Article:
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pharmacy

According to a study published in the New England Journal of Medicine, chronic patient noncompliance – refusal or inability to take prescribed medications – results in nearly $300 billion in avoidable costs to the healthcare system when patients wind up in the hospital. Pharmacies, especially independents that have more time to focus on customer services, are in a unique position to identify issues and facilitate change. [click to continue…]

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The FDA has declared war on over the counter (OTC) medications, with the main targets being cold and fever medications, dietary supplements, and antacids. With OTC products increasingly harder to find, it’s up to pharmacists to fill the gap for consumers and help them find replacement products that meet their needs. [click to continue…]

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American Pharmacists Month

by pharmacy on October 21, 2010

October is American Pharmacists Month. The celebration that now lasts for a full month originated in 1924 when Robert J Ruth, a North Carolina pharmacist, broached the idea of promoting the profession during a meeting of the American Pharmaceutical Association, now known as the American Pharmacist Association. He suggested a “National Pharmaceutical Week,” and the idea was well received. The first celebration of National Pharmaceutical Week was October 11th – 17th of 1925. Radio stations around the nation aired programs that promoted the pharmaceutical profession. [click to continue…]

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New York Drug Prices Differ Drastically

by Toby Roberts on March 10, 2010

A team of public interest groups recently completed a comparison of drug prices across the state of New York.  The study focused on the consumer price for ten of the most popular drugs available. The research concluded that the prices for prescription drugs vary dramatically by location and provider.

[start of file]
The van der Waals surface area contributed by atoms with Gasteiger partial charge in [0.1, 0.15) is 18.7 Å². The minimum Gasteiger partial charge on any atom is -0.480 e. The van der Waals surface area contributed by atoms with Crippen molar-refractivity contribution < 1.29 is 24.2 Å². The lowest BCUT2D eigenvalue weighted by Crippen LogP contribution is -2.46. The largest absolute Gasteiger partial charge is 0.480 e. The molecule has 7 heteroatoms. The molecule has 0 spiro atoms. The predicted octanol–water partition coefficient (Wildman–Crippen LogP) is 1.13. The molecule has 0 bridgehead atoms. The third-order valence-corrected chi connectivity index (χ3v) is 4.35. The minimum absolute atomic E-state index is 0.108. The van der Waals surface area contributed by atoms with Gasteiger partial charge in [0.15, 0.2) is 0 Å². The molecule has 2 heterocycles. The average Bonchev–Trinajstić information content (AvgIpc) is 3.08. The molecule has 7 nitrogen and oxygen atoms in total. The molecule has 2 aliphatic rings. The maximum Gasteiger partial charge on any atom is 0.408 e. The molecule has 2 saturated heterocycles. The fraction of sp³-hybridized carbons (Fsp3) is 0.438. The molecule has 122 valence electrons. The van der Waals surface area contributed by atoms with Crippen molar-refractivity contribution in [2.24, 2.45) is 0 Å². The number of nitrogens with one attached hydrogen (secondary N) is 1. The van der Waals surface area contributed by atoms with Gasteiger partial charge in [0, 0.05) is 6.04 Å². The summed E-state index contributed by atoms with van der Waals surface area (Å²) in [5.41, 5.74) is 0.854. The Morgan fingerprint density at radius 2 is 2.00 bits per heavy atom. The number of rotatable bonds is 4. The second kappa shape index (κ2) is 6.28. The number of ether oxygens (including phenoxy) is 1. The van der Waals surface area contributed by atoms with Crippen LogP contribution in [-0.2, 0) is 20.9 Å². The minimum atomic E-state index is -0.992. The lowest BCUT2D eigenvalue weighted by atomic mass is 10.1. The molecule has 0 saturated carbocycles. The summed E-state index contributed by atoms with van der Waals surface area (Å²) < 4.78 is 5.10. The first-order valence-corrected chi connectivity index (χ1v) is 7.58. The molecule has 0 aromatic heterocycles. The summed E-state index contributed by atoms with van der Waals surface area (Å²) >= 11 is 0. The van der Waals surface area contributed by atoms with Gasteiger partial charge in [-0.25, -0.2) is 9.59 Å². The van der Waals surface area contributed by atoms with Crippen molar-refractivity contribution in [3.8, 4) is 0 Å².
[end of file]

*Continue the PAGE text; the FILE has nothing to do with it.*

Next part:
In one county in New York, for example, the same Nexium capsules were found to range in price from $171.69 to $309.65. The New York Public Interest Research group added that the part of the problem is that many consumers are not aware that prices on prescriptions fluctuate by provider. Many believe that prices are the same everywhere and do not take to time to compare. The concern is that consumers may be less likely to fill and continue taking prescriptions if the costs are dramatically inflated by retailers. [click to continue…]

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Walgreens Fined $33 million for Prescription Mistake

by Toby Roberts on March 5, 2010

Walgreens lost a recent appeal to overturn a decision that awarded $33 million to the family of a woman who died because of an improperly filled prescription.

In 2002, Beth Hippely was prescribed the blood thinner Warfarin to help treat her breast cancer. The prescription that she was given was approximately 10 times the level prescribed. The jury in the original case found that the mix up was the cause of a cerebral hemorrhage that left her permanently disabled and in physical pain. She later died at the age of 46.

The appeals court upheld the original decision that found Walgreens liable and leveled the large payoff to the family. Walgreens would not comment on the case.

http://www.foxnews.com/story/0,2933,587762,00.html

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Rates Lowered for Electronic Prescriptions

by Toby Roberts on February 17, 2010

Surescripts electronic prescriptions implemented an overall rate reduction for their services in January of this year. The reduction is an attempt to encourage smaller pharmacies and physician groups to use electronic prescription services. The drop is estimated at a 10-15% reduction for smaller independent pharmacies. The amount of the decrease varies slightly depending on the type of software that is being used.

The service is already free for physicians and other prescribers but the company estimates that fewer than 25% of small offices make use of electronic prescriptions. Larger companies with in house IT departments have already made the switch but the majority of prescriptions are written by independent physicians and staffs. [click to continue…]

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